One of Australia’s first startup incubators Pollenizer is shifting its focus from helping individuals create startups, to assisting big corporates like Optus spin out their own startups.
Pollenizer co-founder and chief executive officer Phil Morle says the most valuable asset is what it called its “startup science”, its knowledge of how to build and support startups.
With more and more big corporates becoming interested in disrupting themselves, rather than waiting to be disrupted by others, Pollenizer is now focusing on offering them the know-how required to do just that.
“Startups are still the heart of what we do,” Morle says.
“We’re not putting suits on and going into Singtel and drawing things onto the whiteboard, we’re bringing the essence of what startups do to those sorts of companies.
“Turning employees to entrepreneurs and helping companies that are exceptionally good at scaling things that are known, create and scale the unknown.”
Pollenizer is helping Optus run a new innovation program which will see the company run a competition where 200 of its employees from around the world will compete to create their own startup. The best team will then spend three months with Pollenizer where they will attempt to create a successful business.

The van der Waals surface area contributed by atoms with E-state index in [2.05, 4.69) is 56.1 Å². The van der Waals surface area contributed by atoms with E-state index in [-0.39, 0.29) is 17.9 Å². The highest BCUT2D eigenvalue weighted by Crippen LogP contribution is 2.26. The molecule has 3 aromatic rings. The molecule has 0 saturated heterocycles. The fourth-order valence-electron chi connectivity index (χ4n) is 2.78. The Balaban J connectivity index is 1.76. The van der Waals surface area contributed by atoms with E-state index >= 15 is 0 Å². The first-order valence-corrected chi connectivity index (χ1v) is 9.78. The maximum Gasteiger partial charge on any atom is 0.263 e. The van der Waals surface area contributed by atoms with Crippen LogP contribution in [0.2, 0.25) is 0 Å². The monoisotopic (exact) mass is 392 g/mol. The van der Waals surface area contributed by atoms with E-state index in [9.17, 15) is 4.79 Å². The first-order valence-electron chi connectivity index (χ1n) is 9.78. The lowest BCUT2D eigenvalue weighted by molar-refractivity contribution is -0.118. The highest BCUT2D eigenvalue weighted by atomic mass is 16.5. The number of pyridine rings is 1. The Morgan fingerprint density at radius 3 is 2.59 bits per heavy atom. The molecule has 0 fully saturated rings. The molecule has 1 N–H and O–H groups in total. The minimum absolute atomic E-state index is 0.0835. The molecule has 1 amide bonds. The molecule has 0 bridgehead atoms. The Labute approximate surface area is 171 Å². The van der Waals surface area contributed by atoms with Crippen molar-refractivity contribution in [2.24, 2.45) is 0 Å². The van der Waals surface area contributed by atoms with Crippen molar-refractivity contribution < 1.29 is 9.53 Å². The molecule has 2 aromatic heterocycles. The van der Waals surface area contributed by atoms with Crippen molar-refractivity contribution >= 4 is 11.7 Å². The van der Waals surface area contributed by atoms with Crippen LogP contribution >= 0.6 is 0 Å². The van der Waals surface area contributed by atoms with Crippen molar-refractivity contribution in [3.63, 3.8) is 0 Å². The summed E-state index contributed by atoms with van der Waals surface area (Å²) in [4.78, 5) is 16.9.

Morle says it’s a “commercial agreement” with Singtel, and Pollenizer will have the opportunity to invest in the startup during the incubation process. The employees will retain ownership of the startup and Singtel will ultimately decide whether to invest.
“We do look for and have the opportunity to invest in the businesses incubated out of the program, that’s very important to us because we are very entrepreneurially minded.”
In addition to targeting big corporates, Pollenizer is also casting its eye to opportunities in south-east Asia. The company is currently active in Myanmar, the Philippines and Singapore.
Morle says Myanmar is a good example of the size of the opportunity that’s becoming available in developing economies in the region. Thanks to increased access to the mobile internet, the nation is moving from less than 1% of its population having access to the web, to over 80% in the not-too-distant future.
“We’re very excited about south-east Asia as a burgeoning economy and a burgeoning startup ecosystem,” Morle says.
“We’re excited by the pace of change and the opportunity that’s there to make internet companies for populations of 10s of millions of people.”
And it’s for this reason that Morle sees other Australian incubators and accelerators looking to the region as a potential source of growth.
“There’s a vast market for us all to join,” he says. “We’re already (in Asia) as a nation of entrepreneurs, and that’s only going to get more robust over the next few years.”